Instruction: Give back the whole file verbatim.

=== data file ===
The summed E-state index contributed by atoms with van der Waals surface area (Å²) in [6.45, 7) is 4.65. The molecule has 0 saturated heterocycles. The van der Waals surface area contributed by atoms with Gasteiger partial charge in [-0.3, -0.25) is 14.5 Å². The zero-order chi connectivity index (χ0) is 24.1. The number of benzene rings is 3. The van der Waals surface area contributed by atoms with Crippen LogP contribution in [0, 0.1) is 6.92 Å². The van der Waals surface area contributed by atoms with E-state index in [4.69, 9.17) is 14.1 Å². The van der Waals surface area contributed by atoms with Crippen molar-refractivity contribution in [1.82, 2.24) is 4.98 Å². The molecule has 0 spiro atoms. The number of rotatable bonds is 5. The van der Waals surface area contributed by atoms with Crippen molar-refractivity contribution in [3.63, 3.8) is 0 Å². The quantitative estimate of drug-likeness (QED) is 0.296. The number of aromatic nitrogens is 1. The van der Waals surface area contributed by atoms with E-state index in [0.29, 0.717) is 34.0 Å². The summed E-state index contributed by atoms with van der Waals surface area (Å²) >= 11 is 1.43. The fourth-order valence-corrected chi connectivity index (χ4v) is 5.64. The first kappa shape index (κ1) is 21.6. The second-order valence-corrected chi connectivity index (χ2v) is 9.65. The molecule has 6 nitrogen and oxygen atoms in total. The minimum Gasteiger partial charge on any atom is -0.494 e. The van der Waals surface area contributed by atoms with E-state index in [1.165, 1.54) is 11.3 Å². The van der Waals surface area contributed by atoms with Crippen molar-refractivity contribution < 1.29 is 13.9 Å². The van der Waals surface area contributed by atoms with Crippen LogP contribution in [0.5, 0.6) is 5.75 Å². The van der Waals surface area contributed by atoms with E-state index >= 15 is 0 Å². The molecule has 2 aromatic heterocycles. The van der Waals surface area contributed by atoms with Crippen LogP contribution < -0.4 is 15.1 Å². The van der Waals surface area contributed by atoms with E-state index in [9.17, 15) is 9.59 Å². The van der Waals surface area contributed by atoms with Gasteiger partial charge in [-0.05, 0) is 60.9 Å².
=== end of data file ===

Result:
The summed E-state index contributed by atoms with van der Waals surface area (Å²) in [6.45, 7) is 4.65. The molecule has 0 saturated heterocycles. The van der Waals surface area contributed by atoms with Gasteiger partial charge in [-0.3, -0.25) is 14.5 Å². The zero-order chi connectivity index (χ0) is 24.1. The number of benzene rings is 3. The van der Waals surface area contributed by atoms with Crippen LogP contribution in [0, 0.1) is 6.92 Å². The van der Waals surface area contributed by atoms with E-state index in [4.69, 9.17) is 14.1 Å². The van der Waals surface area contributed by atoms with Crippen molar-refractivity contribution in [1.82, 2.24) is 4.98 Å². The molecule has 0 spiro atoms. The number of rotatable bonds is 5. The van der Waals surface area contributed by atoms with Crippen molar-refractivity contribution in [3.63, 3.8) is 0 Å². The quantitative estimate of drug-likeness (QED) is 0.296. The number of aromatic nitrogens is 1. The van der Waals surface area contributed by atoms with E-state index in [0.29, 0.717) is 34.0 Å². The summed E-state index contributed by atoms with van der Waals surface area (Å²) >= 11 is 1.43. The fourth-order valence-corrected chi connectivity index (χ4v) is 5.64. The first kappa shape index (κ1) is 21.6. The second-order valence-corrected chi connectivity index (χ2v) is 9.65. The molecule has 6 nitrogen and oxygen atoms in total. The minimum Gasteiger partial charge on any atom is -0.494 e. The van der Waals surface area contributed by atoms with E-state index in [1.165, 1.54) is 11.3 Å². The van der Waals surface area contributed by atoms with Crippen molar-refractivity contribution < 1.29 is 13.9 Å². The van der Waals surface area contributed by atoms with Crippen LogP contribution in [0.5, 0.6) is 5.75 Å². The van der Waals surface area contributed by atoms with E-state index >= 15 is 0 Å². The molecule has 2 aromatic heterocycles. The van der Waals surface area contributed by atoms with Crippen LogP contribution < -0.4 is 15.1 Å². The van der Waals surface area contributed by atoms with E-state index in [9.17, 15) is 9.59 Å². The van der Waals surface area contributed by atoms with Gasteiger partial charge in [-0.05, 0) is 60.9 Å².